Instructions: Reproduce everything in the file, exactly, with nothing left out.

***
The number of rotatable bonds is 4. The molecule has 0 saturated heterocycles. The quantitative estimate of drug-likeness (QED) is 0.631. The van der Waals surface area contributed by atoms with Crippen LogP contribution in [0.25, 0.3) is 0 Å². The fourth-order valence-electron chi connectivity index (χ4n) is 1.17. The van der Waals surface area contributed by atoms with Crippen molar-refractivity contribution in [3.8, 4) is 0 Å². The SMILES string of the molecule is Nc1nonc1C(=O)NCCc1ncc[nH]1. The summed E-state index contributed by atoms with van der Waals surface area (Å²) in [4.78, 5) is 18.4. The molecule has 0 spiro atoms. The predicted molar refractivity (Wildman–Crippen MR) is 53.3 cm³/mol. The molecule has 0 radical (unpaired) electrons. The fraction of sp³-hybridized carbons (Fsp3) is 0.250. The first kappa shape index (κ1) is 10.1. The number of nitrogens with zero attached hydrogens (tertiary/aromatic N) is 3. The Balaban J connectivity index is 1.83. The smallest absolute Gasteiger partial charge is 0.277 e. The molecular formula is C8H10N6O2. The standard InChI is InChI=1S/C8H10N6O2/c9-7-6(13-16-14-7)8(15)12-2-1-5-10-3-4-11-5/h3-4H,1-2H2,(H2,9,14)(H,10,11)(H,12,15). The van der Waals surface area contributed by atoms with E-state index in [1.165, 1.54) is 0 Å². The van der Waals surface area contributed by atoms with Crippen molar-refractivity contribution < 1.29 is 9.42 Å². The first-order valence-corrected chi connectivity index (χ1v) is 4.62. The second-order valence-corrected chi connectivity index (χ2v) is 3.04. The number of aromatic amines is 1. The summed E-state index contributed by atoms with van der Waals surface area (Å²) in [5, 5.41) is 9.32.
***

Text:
The number of rotatable bonds is 4. The molecule has 0 saturated heterocycles. The quantitative estimate of drug-likeness (QED) is 0.631. The van der Waals surface area contributed by atoms with Crippen LogP contribution in [0.25, 0.3) is 0 Å². The fourth-order valence-electron chi connectivity index (χ4n) is 1.17. The van der Waals surface area contributed by atoms with Crippen molar-refractivity contribution in [3.8, 4) is 0 Å². The SMILES string of the molecule is Nc1nonc1C(=O)NCCc1ncc[nH]1. The summed E-state index contributed by atoms with van der Waals surface area (Å²) in [4.78, 5) is 18.4. The molecule has 0 spiro atoms. The predicted molar refractivity (Wildman–Crippen MR) is 53.3 cm³/mol. The molecule has 0 radical (unpaired) electrons. The fraction of sp³-hybridized carbons (Fsp3) is 0.250. The first kappa shape index (κ1) is 10.1. The number of nitrogens with zero attached hydrogens (tertiary/aromatic N) is 3. The Balaban J connectivity index is 1.83. The smallest absolute Gasteiger partial charge is 0.277 e. The molecular formula is C8H10N6O2. The standard InChI is InChI=1S/C8H10N6O2/c9-7-6(13-16-14-7)8(15)12-2-1-5-10-3-4-11-5/h3-4H,1-2H2,(H2,9,14)(H,10,11)(H,12,15). The van der Waals surface area contributed by atoms with E-state index in [1.165, 1.54) is 0 Å². The van der Waals surface area contributed by atoms with Crippen molar-refractivity contribution < 1.29 is 9.42 Å². The first-order valence-corrected chi connectivity index (χ1v) is 4.62. The second-order valence-corrected chi connectivity index (χ2v) is 3.04. The number of aromatic amines is 1. The summed E-state index contributed by atoms with van der Waals surface area (Å²) in [5, 5.41) is 9.32.